Corporate environmental volunteering
There was a reason why I had not chosen one of the ‘special expeditions’ initially. It’s because I am already an environmental professional. Surely, it was pointless for the programme to spend the effort on me, to make me aware of sustainability issues. I already knew the stuff. Surely, this would be more valuable for my colleagues who were not from environmental departments, as they urgently needed to be exposed to these issues.
In fact, I purposely chose the expeditions which were solely about contributing to the research itself, because I missed being around practicing scientists. When your job overwhelmingly involves trying to guide business decisions towards environmental compliance and responsibility, and mostly involves explaining things to non-scientists, it kind of gets old.
It’s often very frustrating for all of us corporate environmental scientists worldwide, but especially so when you work in Asia, where the business people have an extremely low awareness of environmental issues and just, well, science. (I guess it’s why this corporate program was founded in the first place).
And that’s nothing to do with the corporation’s willingness to be better. It’s just because neither of those things are embedded into the modern cultures in the region. I mean, both were once embedded in the traditional cultures, but modern Asian culture is characterised mainly by social and economic competition. And a corporation is nothing more than the people who are drawn from the cultures that the companies are based in.
So I avoided the ‘special expeditions’, because my intention that year was to give, not to receive. I wanted to give all of my volunteering time to the research projects.
There is more than one way to give.
This was going to be a waste of time.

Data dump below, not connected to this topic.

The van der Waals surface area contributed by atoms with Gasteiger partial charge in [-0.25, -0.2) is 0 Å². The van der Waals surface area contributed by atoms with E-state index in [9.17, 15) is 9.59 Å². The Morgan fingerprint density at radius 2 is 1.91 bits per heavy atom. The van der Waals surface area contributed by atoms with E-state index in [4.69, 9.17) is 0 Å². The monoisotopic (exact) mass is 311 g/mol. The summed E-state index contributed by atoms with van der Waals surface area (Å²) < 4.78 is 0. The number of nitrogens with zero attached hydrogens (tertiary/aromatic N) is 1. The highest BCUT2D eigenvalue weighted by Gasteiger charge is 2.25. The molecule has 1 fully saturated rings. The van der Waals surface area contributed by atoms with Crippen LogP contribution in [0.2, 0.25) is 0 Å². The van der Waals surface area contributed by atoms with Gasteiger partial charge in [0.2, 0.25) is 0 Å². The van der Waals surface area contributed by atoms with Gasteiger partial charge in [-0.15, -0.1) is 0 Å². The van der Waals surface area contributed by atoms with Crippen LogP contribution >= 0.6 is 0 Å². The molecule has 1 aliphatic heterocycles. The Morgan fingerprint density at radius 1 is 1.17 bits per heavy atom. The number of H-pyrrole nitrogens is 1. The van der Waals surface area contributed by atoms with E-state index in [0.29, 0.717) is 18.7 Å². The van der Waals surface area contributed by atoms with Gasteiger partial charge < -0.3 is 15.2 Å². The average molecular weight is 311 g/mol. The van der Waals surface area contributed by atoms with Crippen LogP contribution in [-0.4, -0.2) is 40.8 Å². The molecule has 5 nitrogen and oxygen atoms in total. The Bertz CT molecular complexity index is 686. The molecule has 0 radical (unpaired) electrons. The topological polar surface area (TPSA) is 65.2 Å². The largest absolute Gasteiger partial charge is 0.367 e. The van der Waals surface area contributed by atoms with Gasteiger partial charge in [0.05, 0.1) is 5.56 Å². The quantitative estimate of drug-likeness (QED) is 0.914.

I had just returned from Perhentian Islands, where I got along stupendously with the more vagabond, unmoored types of travellers. I had just learned that in fact, these were the people I clicked with, but simply had never crossed paths with, due to my family background.
So I had misgivings about going on a volunteer project with ‘corporate types’ with whom I could never really relate to. Doing fieldwork together was fine enough, but having to sit in classes together? And what could we possibly have in common? I might come away with my eyes permanently rolled back in their sockets.
Still, I got a place in the programme. I might as well see what I can gain from the experience.
You asked to give, didn’t you? Wish granted.
To my surprise, I discovered it was far from pointless to send an environmental professional to participate in activities aiming to teach basic environmental awareness.
No, I personally did not learn very much that was new. I was right on that score. (We did, however, get to hear a lot of entertaining gossip from an invited speaker about the delegates and world leaders negotiating climate change deals at the UN – that alone was worth the expedition!).